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Let $\mathbf{M} = \{M_1, M_2, ..., M_s\}$ be a set of (some) 3-element subsets of an $n$-element set.

It is known that $\forall i,j:\quad 1 \leq i \leq j \leq s: \quad |M_i\cap M_j|\neq 1$.

I need to find a maximum $s$ which allows the previous condition to hold. The answer may be dependent on $n$.

I need to solve this task to proceed with my study, but my current math level isn't very good. (But of course I know basic combinatorics). Could you please give as "for dummies" explanation as possible!

Thank you!

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For $n \geq 3$ the answer would be $\infty$ by taking $M_1 = M_2 = \ldots$, so I guess that you actually want the condition that $|M_i \cap M_j| \in \{0,2\}$ for $i \neq j$. –  TMM Sep 27 '11 at 19:57
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2 Answers

up vote 4 down vote accepted

Group the $n$ elements in blocks of $4$. Each block of $4$ admits a collection of four $3$-element sets with $2$-element intersections. If $n=4m+k$ with $k\in\{0,1,2\}$ you can get at least $4m$ sets satisfying the condition, and if $n=4m+3$ you can get at least $4m+1$. This is never worse than forming the set of all $3$-element sets containing a fixed pair of elements, and it’s better when $k$ is $0$ or $1$.

Added: We can think of this in terms of graphs $G$ on $n$ vertices. Two vertices are connected by an edge iff they belong to some member of $\mathbf M$. The requirement on $\mathbf M$ translates to a requirement that any two $3$-cliques in $G$ must either be disjoint or share an edge.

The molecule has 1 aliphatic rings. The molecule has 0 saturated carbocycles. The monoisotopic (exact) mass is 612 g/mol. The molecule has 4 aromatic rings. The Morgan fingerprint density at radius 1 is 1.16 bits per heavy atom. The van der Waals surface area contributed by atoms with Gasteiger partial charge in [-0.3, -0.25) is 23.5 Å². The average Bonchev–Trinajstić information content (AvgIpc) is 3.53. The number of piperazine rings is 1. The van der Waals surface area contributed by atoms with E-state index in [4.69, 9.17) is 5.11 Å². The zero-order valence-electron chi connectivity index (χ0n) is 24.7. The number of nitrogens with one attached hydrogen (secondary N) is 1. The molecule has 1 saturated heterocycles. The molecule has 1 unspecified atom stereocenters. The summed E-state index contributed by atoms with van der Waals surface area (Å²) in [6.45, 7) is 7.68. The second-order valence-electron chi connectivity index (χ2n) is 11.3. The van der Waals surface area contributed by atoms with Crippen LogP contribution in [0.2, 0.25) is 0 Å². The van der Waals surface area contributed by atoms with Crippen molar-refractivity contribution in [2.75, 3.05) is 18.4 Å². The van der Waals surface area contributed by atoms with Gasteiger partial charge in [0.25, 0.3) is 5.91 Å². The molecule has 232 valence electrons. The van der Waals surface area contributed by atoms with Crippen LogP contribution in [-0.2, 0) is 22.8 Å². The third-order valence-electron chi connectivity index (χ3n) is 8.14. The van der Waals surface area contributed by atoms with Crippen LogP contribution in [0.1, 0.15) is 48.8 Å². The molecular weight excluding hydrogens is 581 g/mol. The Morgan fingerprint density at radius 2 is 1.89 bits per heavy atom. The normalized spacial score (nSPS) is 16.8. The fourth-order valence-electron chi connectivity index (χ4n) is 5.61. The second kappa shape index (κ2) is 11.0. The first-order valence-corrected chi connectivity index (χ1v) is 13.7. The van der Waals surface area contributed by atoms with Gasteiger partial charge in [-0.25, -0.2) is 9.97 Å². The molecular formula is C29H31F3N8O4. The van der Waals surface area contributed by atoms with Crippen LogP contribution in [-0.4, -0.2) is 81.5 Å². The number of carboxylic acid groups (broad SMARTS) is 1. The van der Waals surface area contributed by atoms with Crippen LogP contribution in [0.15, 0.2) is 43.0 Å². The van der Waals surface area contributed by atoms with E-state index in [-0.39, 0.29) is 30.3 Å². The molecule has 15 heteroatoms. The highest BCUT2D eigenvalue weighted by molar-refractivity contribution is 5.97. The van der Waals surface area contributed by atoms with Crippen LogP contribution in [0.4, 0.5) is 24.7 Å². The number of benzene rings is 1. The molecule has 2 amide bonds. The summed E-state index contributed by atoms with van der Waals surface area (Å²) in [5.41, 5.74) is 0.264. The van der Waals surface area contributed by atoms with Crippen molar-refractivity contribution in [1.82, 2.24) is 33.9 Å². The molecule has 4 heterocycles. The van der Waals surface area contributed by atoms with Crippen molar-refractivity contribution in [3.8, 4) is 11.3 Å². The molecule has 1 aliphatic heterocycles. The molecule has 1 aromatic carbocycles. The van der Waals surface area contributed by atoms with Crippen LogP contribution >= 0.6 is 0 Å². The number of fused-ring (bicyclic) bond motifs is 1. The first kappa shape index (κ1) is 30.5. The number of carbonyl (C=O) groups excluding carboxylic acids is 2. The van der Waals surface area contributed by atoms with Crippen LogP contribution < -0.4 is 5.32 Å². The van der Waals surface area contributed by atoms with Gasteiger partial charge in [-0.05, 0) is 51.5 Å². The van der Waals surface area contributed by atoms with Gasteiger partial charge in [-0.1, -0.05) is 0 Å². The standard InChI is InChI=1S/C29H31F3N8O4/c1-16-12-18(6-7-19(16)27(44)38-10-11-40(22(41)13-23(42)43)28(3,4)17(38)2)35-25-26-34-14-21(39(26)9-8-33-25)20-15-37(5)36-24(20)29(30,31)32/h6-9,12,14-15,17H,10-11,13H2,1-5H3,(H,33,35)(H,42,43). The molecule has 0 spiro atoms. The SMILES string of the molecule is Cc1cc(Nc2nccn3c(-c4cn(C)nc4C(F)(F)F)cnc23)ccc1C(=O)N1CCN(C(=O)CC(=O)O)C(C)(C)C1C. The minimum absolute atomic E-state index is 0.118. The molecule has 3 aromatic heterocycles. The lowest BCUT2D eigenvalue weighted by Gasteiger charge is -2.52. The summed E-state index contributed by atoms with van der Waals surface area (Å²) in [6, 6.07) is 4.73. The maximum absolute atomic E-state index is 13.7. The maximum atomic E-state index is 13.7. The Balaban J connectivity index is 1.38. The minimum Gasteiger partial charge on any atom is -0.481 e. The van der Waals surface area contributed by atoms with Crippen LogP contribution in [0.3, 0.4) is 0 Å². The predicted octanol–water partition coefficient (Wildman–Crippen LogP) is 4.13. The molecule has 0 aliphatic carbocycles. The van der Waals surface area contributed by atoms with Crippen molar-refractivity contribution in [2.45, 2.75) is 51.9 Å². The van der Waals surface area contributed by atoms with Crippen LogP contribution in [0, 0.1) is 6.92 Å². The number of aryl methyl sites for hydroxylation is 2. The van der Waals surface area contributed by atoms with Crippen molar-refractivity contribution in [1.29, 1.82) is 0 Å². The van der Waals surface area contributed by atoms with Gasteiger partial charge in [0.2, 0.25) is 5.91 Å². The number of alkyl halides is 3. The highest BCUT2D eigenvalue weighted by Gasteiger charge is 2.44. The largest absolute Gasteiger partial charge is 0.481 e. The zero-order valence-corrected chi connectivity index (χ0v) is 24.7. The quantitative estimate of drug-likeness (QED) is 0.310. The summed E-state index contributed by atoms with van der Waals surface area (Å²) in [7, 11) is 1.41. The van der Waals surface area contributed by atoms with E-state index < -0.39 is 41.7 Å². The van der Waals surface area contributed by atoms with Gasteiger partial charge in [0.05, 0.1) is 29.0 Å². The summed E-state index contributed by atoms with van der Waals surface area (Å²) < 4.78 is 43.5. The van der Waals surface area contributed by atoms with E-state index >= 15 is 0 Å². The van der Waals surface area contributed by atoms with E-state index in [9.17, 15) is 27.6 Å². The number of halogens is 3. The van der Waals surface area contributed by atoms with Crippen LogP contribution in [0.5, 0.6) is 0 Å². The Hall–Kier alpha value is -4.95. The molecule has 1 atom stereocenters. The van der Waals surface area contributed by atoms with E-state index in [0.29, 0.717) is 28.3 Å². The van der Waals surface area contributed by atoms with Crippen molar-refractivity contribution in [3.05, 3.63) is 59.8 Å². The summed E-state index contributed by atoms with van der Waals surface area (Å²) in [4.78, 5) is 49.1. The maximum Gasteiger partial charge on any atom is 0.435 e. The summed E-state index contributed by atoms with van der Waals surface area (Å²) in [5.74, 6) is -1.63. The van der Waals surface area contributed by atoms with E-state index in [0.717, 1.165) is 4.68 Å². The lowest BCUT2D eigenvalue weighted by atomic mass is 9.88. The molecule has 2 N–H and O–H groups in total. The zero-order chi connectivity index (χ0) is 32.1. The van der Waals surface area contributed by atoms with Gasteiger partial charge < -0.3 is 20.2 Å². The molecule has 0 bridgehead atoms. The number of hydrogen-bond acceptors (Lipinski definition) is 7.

Suppose that $\{u,v\}$ is an edge shared by $m>2$ $3$-cliques whose third vertices are $w_1,w_2,\dots,w_m$. Clearly no two of the $w_i$ can be adjacent; e.g., if $\{w_1,w_2\}$ were an edge, the $3$-cliques $\{u,w_1,w_2\}$ and $\{u,v,w_3\}$ would share only one vertex. It’s also clear that if $z$ is a vertex different from $u,v$, and the $w_i$, no $\{z,w_i\}$ can be an edge: any $3$-clique containing $z$ and $w_i$ would have to contain $u$ or $v$ to avoid having just one vertex in common with $\{u,v,w_i\}$ but would then have only one vertex in common with $\{u,v,w_j\}$ for $j\ne i$. The subgraph of $G$ generated by $\{u,v\}\cup \{w_i:1\le i\le m\}$ is therefore a component of $G$, with $m+2$ vertices and $m$ $3$-cliques.

Now suppose that $\{u,v\}$ is an edge shared by just two $3$-cliques, whose third vertices are $w_1$ and $w_2$. Suppose that $\{w_1,y,z\}$ is a $3$-clique, where $y$ is a vertex distinct from $u,v$, and $w_2$. The $3$-clique $\{u,v,w_1\}$ forces $z$ to be $u$ or $v$, but then $\{u,v,w_2\}$ has only one vertex in common with $\{w_1,y,z\}$, which is impossible. Similarly, $w_2$ cannot be part of a $3$-clique with a vertex different from $u,v$, and $w_1$. Suppose next that $\{u,y,z\}$ is an edge for some $y$ different from $v,w_1$, and $w_2$. It’s easy to see that $z$ can’t be $w_1$ or $w_2$, but it also can’t be $v$, since $\{u,v\}$ belongs to only two $3$-cliques. Similarly, $v$ can’t be adjacent to any vertex different from $u,w_1$, and $w_2$. Finally, if $\{w_1,w_2,z\}$ is a $3$-clique, $z$ must be $u$ or $v$. Thus, the the subgraph generated by $\{u,v,w_1,w_2\}$ is a component of $G$, with $4$ vertices and $2,3$, or $4$ $3$-cliques.

Finally, suppose that $\{u,v\}$ belongs only to the $3$-clique $\{u,v,w\}$. If one of the other two edges of the $3$-clique belongs to at least one other $3$-clique, these three vertices belong to a component of one of the two types already discussed; if not, the subgraph generated by $\{u,v,w\}$ is a component of $G$, with $3$ vertices and one $3$-clique.

Any other components of $G$ must be isolated vertices.

It follows that the strategy grouping the elements in blocks of $4$ (and one odd block of $3$, if possible) is optimal.

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Note that a (not very good) lower bound is $\lfloor n/3 \rfloor$ by having none of the subsets sharing elements. But you may be able to do better with some of the subsets sharing two elements.

On the assumption this is homework:

  • What do you think the answer might be if $n=3$?

  • What do you think the answer might be if $n=4$?

  • What do you think the answer might be if $n=5$?

  • etc.

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